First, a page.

decadence by hand

finely crafted foods and woodenware

The Making of a Sizeable and Quality Dehydrator

decadencebyhand1 Comment

At he risk of sounding like an infomercial (I have nothing to sell related to this, so I'll continue), I've always disliked off-the-shelf dehydrators. They are good for drying fruits in small quantities, but herbs are always an issue because is hard to fit very much inside. Alternatively, drying herb bundles slowly by hanging around the house is not ideal either, as there is oxidization during the slow drying process leading to flavor loss. Across the board with off-the-shelf dehydrators, I am unhappy by the flavor loss created by the heated drying process. One major part of dehydrating is airflow to pick up and whisk away the moisture. Low humidity airflow can speed that process up a lot.

I wanted something that would allow for drying whatever quantity, big or small, of food I need to dry. I didn't want to waste harvested food by having a bottleneck at the humidifier.

I mitigate these issues by making a large dehumidifier through a process that I have been using since 2009. What are we trying to do when dehydrating? Remove moisture. There is a higher absolute humidity with higher temps, so the air can pick up more moisture which is one reason most of the shelf dehydrators use heat. Also, size-wise they can more compactly add a heater than give sufficient air flow.  Due to those using heat, people assume that the heat is necessary. Using a dehumidifier, you go straight for the goal, with less added heat. The process by which a dehumidifier removes moisture creates a small amount of heat, but its still lower than a purchased dehydrator. My current dehydrator is in my basement so the temps during harvest time remain low with the coolness of the basement.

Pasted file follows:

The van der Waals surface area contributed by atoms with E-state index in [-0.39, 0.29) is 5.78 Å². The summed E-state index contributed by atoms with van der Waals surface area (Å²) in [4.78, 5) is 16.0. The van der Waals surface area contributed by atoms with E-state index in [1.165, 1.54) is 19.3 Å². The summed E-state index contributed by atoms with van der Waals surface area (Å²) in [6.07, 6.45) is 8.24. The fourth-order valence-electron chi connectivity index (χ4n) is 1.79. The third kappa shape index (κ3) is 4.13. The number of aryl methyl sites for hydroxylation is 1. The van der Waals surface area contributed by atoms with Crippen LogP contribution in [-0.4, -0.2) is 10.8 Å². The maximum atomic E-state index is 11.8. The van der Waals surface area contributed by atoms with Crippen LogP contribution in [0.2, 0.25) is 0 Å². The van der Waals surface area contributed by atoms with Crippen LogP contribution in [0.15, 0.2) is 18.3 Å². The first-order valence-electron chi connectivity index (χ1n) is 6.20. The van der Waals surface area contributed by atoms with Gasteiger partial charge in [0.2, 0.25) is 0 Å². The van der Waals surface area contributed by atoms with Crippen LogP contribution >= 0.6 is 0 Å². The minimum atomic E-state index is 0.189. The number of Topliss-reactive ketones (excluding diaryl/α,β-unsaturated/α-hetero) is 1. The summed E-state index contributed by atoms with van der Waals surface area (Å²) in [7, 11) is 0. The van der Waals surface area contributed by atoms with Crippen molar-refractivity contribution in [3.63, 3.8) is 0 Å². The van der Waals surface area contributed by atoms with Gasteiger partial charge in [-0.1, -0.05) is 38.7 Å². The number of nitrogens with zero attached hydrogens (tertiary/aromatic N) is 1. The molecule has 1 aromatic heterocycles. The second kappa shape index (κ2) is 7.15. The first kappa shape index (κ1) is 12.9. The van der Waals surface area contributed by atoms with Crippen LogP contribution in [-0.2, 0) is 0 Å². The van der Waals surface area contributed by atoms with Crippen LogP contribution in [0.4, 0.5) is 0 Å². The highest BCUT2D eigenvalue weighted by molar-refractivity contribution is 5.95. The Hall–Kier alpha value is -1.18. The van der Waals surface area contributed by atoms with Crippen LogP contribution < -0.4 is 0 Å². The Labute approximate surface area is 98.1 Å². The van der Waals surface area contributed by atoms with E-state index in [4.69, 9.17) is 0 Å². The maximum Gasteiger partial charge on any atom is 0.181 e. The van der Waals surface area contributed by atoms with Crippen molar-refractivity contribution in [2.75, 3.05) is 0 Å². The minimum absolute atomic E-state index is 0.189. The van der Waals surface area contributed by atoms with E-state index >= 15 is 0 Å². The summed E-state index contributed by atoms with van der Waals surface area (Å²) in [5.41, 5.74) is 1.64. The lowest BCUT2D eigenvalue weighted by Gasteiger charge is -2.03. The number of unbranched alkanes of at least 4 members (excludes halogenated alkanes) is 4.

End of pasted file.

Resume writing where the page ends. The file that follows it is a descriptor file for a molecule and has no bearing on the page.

I built a large wooden box (3 feet tall x 4 ft wide x 2 ft deep) and put the dehumidifier inside with the humidity set to zero. In previous homes, I have used a closet, which was great for drying very large amounts of things. I added a box fan to the equation for extra airflow, since the closet was so sizeable. I also had a speed rack inside with baking sheets and woven mats for drying shelves in addition to herbs hanging overhead. With the current box and dehumidifier, if I put the fan setting on high, there is sufficient airflow. You could add small fans that produce little heat by salvaging computer fans wired to an old cell phone charger for power.  Inside the box, I have two lips that run the length of the box on opposing sides. I cut dowels to length to span this gap. From there, I can hang whole basil bushes or bundles of parsley before the frost. This last year, we clear cut all the parsley before the frost and then hung and dried all of the bundles.

What is required to make one yourself... a contained space that can be a closet or a dedicated box, a dehumidifier, an outlet nearby, a way to tie up the herbs and other things that need to hang, and perhaps a fan if the airflow isn't sufficient. It is also nice to have sheet trays as well as silicone baking sheets on top (silicone is especially nice for drying fruit because as the fruit dries, it gets sticky and you can easily obtain both the stickiness and the fruit from the sheet this way).

 This is the baking sheet and silicone baking mat that I use when drying fruits for those such as in the Partial Dried Ferments post. These are very helpful for drying fruits and veggies that will get sticky. I can remove nearly all of the tacky bits that had been juice.

This is the baking sheet and silicone baking mat that I use when drying fruits for those such as in the Partial Dried Ferments post. These are very helpful for drying fruits and veggies that will get sticky. I can remove nearly all of the tacky bits that had been juice.

I'll update with pics at a later date, when the dehydrator is more active. Its not seeing much action currently with a northern winter. I wanted to post a how-to now, so that if you find it interesting, you will be able to get going on it before harvest times begin.